Bad, better, best at HealthyCar.org
How to find a car with better
interior air quality
UPdate Summer 2007
Move over Lemon-aide and Consumer Reports. Make way for HealthyCar.org.
Until now, that new car chemical soup was a nasty fact of life consumers just had to live with. There was no way to identify which models had fewer toxic chemicals in cabin air. HealthyCar.org has changed all that.
To create HealthyCar.org, the first ever consumer guide to toxic chemicals in cars, the Michigan Ecology Center tested 200 of the most popular 2006 and 2007 model vehicles for chemicals that off-gas from steering wheels, dashboards, armrests, seats and other parts of car interiors.
The results are available on line at www.healthycar.org. Consumers can search for the best picks in each class of vehicle.
The good news is that some cars are better than others - up to ten times better.
"Our findings show that it is not necessary to use toxic chemicals when making indoor auto parts," said Jeff Gearhart, the Ecology Center's Clean Car Campaign Director. "There is no excuse for manufacturers not to replace these hazardous chemicals with safe alternatives immediately."
The proof is in the report. Chevy has the distinction of manufacturing both the best and worst picks among the cars sampled. GM’s Chevy Cobalt scored best overall, while the GM Silverado truck scored worst. The Cobalt was rated at 0.5 (in a 0-5 scale), while the Silverado was measured at 5.0. Volvo and Honda/Acura both had two models in the top ten, while Kia/Hyundai joined Chevy with three entries in the worst ten.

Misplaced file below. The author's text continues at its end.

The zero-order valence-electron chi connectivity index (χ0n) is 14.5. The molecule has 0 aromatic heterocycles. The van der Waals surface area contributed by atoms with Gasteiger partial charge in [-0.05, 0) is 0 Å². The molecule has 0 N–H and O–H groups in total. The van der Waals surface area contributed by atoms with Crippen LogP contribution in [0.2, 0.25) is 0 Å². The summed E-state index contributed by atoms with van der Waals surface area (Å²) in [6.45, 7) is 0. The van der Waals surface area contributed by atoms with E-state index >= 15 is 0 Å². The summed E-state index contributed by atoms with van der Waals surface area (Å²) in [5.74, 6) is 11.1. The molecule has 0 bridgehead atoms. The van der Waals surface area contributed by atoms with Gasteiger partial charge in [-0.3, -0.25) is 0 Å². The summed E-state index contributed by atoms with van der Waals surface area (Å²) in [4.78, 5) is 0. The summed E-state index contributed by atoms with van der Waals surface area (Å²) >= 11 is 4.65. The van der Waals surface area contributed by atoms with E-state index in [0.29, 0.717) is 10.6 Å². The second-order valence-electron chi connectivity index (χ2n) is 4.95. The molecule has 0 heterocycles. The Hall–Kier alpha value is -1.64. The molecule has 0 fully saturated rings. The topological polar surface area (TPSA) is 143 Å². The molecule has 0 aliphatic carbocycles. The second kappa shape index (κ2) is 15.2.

Healthycar.org tested the chemicals most strongly associated with harmful human health impacts: bromine (from brominated flame retardants), chlorine (indicating the presence of polyvinyl chloride, or PVC, and plasticizers), lead, and other heavy metals These chemicals have been linked to health problems including allergies, birth defects, impaired learning, liver toxicity, and cancer. They are not the only harmful chemicals found in cars, but Ecology Centre rated them as the most significant.
The chemicals released from car parts become part of the air people breathe when they spend time in a car. The average North American spends more than 1.5 hours in a car every day.
In an earlier report, the 2005 Automotive Plastics Report, the Ecology Centre found that Toyota led the field in use of recyclable and biodegradable plastics in indoor auto parts. A 2006 follow up report found that Toyota continued to lead the industry in this area, and that Ford and Honda had joined the frontrunners, showing significant improvement from 2005. These reports can also be found at www.healthycar.org.
Fuel efficiency ratings are posted on every new car. Safety and reliability information are available from independent sources such as Consumer Reports and Lemon-aide. It’s about time for a resource like HealthyCar.org. Cruise around HealthyCar.org and see how your favourite manufacturer measures up. Let automobile sales people know you care about cabin air quality. Car manufacturers know how to decrease contaminants in cabin air. They will do it when public pressure makes it worth their while.
Even cars rated “best” by healthycar.org will probably not be immediately
tolerable for people with chemical sensitivity. For tips on how to decrease chemical
odors in cars more quickly, see http://www.environmentalhealth.ca/bewarenewcarsmell.htm
Healthy Car Seats
Infant car seats are the focus of the newest report at HealthyCar.org.
The report rates over 60 new, brand name infant, convertible and booster car
study found that while some car seats are virtually free of the most dangerous
chemicals, others contain high levels of some toxins.